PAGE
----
In The BeginningAs a childhood fan of the 1960s New York Mets, I became intimately acquainted with sports futility. Then, after seven years of laughable efforts, something amazing happened. The 1969 Miracle Mets erased a 9 ½ game lead by the Cubs, swept Hank Aaron’s Braves in the playoffs, and stunned the heavily favored Orioles to win the World Series.
Having seen the Mets through to a successful outcome, my family moved to suburban Maryland. In 1974, I adopted the new hometown team – the fledgling Washington Capitals of the NHL.
My father and I attended our first hockey game in February, 1975. That's the faded ticket stub at right - $8.50 seats along the goal line in the third row from the glass. During warm-ups, an errant slapshot found the forehead of a woman sitting five seats down the row from us, knocking her unconscious. Perhaps I should have taken that as a sign, and avoided a lot of future heartbreak.
Regardless, we stayed for the match between the Capitals and K.C. Scouts. Stan Gilbertson's beautiful individual effort gave the Caps the lead, then Mike Marson doubled it. (That's Marson at left, celebrating his power play goal.)
And I was almost close enough to celebrate with Ace Bailey, after he roofed a goal under the crossbar in the 2nd period. The Capitals won,
3-0 – the first shutout in team history, one of only eight wins they would register that inaugural season – and I was hooked.
Capital PunishmentThe Caps are one of the great star-crossed teams in sports history. Even before the playoff collapses, consider this: the team set a record for losses (67!) in a season.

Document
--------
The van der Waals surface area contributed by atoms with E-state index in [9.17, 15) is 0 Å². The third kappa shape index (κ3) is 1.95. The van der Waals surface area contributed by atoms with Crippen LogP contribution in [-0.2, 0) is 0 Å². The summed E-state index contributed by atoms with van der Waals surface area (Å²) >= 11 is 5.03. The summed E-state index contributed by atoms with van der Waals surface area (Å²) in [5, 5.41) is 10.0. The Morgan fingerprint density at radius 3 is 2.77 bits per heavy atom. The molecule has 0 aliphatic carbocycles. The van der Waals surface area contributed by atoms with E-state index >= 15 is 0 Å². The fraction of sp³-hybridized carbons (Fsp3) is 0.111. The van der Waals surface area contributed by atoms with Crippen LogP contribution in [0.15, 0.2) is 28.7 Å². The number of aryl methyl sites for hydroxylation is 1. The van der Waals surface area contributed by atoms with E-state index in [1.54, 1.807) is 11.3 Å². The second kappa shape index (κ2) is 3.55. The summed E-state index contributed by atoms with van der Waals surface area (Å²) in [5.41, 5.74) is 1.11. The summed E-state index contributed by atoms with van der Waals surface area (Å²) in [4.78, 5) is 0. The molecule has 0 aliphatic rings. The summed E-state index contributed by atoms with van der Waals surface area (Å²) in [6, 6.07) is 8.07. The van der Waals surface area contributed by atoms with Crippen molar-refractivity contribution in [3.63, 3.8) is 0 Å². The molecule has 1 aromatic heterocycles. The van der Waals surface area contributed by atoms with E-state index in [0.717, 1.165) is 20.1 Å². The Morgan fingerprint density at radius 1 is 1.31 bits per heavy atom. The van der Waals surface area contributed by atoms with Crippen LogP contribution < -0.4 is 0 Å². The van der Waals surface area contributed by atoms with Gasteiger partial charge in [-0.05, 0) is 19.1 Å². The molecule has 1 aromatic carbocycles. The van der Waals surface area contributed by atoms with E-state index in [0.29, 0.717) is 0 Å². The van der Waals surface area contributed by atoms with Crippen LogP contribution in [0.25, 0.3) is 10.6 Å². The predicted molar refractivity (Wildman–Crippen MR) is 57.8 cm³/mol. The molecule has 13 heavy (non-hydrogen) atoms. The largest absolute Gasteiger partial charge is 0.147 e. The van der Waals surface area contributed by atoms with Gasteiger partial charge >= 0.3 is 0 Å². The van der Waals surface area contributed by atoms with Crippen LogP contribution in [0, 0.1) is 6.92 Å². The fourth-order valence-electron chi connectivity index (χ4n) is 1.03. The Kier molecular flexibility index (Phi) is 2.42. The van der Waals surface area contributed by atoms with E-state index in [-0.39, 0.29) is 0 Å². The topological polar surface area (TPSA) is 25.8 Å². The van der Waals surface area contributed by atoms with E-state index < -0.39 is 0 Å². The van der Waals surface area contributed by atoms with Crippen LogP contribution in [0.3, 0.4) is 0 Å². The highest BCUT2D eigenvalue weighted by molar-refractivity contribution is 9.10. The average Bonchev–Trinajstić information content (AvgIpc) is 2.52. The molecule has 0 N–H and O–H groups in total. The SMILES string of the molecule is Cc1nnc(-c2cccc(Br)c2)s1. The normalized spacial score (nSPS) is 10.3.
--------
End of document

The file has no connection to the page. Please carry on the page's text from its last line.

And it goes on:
And they missed the playoffs on the final night twice (Twice!) in consecutive seasons – 1980 and 1981.
Even when they clinched their first playoff berth, was it at home to the revelry of the long-suffering fans? No, it was at midnight Eastern Time in Calgary (Calgary!), with me and about four other people listening to the radio broadcast.
Me, Ber-nie and Maroook!Even so, some of my fondest memories growing up were spent high above the rink at the Capital Centre.
It was P.A. man Marv Brooks: "Ladies and Gentlemen, the Washingtaaaaaaan Capitals!"
It was the strains of Pat Benatar, belting out Hit Me With Your Best Shot during warmups.
It was the crowd chanting "Ber-nie" for a Bernie Wolfe save, and "Maroook" for a Dennis Maruk score.
It was my friend Matt standing and exhorting the Caps to "Make Them Pay!!" And my friend Robert exhorting Matt to "Sit down. I can't see the game."
When the victories did come – the first win over the Bruins (my ticket at left), the first win over the Canadiens (my ticket at right), the first playoff wins – I can still remember the tingle.
The More Things Change...That was a long time ago, and I haven’t lived near D.C. since 1984. The players, coaches, owner, home arena, uniform and logos have all changed.
Yet, for reasons I don’t fully comprehend, the team remains near to my heart. Perhaps it’s because I remember the joy of that downtrodden Mets team winning it all.
When the Miracle Capitals finally capture that elusive Stanley Cup, it’ll be sweetest for those of us who were there from the beginning. I just hope I live long enough to see it.
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